League should have COVID compliance officers with each team

NFL: SEP 17 Seahawks at Bears
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The abrupt announcement that Steelers quarterback Ben Roethlisberger will miss today’s game against the Lions due to COVID serves as a reminder that the situation isn’t going away for the NFL, or for anyone else, any time soon. The return of Packers quarterback Aaron Rodgers for today’s game against the Seahawks serves as a reminder that the team and the league grossly failed to enforce protocols that were blatantly, deliberately, and repeatedly violated.

Indeed, if Rodgers hadn’t tested positive 11 days ago, he’d still be secretly unvaccinated — and he’d still be blatantly, deliberately, and repeatedly violating COVID protocols, without intervention by the league or the team.

The NFL slapped player and team on the wrist due in part to the fact that it was asleep at the switch, ignoring the phenomenon of unvaccinated players (including Rodgers and others) not wearing masks and otherwise relying on teams to enforce the protocols. As illustrated by the Packers-Rodgers situation, however, the teams can’t be relied upon to consistently enforce the protocols. And even though the league contends that it’s for the teams to ensure that the protocols are followed, the plain language of the documents gives the league the authority to discipline players.

And so the league, if it’s serious about the COVID protocols, should be enforcing the protocols. For any team with unvaccinated players, the league should assign someone to enforce the protocols at the team level, and to pull the trigger on any discipline.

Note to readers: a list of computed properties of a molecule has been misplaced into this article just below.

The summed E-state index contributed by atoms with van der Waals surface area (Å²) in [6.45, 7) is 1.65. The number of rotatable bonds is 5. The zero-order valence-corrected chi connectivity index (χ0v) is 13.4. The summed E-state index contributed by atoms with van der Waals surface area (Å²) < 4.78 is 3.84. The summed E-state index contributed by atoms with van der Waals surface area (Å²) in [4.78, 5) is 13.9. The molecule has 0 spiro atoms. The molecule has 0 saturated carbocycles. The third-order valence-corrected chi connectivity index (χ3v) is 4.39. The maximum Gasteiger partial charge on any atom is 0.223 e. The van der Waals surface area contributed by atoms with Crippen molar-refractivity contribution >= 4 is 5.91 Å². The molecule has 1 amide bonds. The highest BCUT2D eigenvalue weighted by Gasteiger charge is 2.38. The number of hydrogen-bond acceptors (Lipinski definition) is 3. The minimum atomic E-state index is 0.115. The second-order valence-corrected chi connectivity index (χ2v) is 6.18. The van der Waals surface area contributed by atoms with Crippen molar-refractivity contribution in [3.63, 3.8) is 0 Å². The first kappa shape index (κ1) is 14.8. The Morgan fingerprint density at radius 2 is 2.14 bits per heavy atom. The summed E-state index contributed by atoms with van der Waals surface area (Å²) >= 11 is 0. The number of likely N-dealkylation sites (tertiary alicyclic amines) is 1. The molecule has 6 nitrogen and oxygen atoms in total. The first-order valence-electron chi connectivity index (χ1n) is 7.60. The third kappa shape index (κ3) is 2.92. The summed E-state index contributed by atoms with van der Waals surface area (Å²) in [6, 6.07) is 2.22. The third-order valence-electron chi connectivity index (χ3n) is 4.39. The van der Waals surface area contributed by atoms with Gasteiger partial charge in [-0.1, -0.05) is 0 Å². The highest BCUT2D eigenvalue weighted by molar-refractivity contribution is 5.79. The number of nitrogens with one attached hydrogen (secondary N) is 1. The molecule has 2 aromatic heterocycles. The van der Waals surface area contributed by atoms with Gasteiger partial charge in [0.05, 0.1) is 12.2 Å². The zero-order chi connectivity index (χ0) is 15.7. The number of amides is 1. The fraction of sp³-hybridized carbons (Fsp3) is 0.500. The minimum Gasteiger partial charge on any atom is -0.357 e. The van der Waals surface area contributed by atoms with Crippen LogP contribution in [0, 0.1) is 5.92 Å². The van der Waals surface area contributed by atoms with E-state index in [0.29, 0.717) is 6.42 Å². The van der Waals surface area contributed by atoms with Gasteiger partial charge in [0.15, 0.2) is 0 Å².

On one hand, it won’t be cheap; on the other hand, the NFL is. That’s what often keeps the league from spending the money that needs to be spent in order to ensure that situations are handled properly. Whether it’s officiating or COVID protocols or anything else that requires the league to make a proactive investment to ensure that whatever the league wants in theory becomes reality in practice, the NFL consistently chooses the path of least financial resistance.

That’s precisely what happened here. The league created protocols that require aggressive enforcement at the team level. In Green Bay (and possibly elsewhere), enforcement didn’t happen. The league failed to notice or to care, until the Rodgers positive result forced the league to pay attention.

And even with that obvious failure of the Packers, likely other teams, and the NFL to turn the words of the COVID protocol into meaningful action, Cowboys owner Jerry Jones recently crowed to Bob Costas that the NFL isn’t getting enough praise for its handling of the pandemic.

“I’m really proud of what our league, what our coaches, our players have done in general about having protocols that have limited the COVID,” Jones said in an interview on HBO’s Back on the Record with Bob Costas. “I think we’ve got a great track record. Matter of fact, I think it’s one of the untold things that we probably ought to talk about is what the sport of the NFL is doing in light of leadership in COVID.”

That leadership, as we’ve learned, has real flaws. And it’s just another piece of evidence to support the notion that, while the game itself is great, the current stewards of the sport often leave something to be desired. In fact, the greatness of the game itself provides even more cover for the problems with the management of the game, because there’s always a bright, shiny object that will distract from cosmetic blemishes that periodically threaten to become structural flaws.

Today, there are 12 bright, shiny objects. Enjoy them all. Until an officiating blunder or some other fixable problem causes your favorite team to lose, or your best legal wager of the week to fail.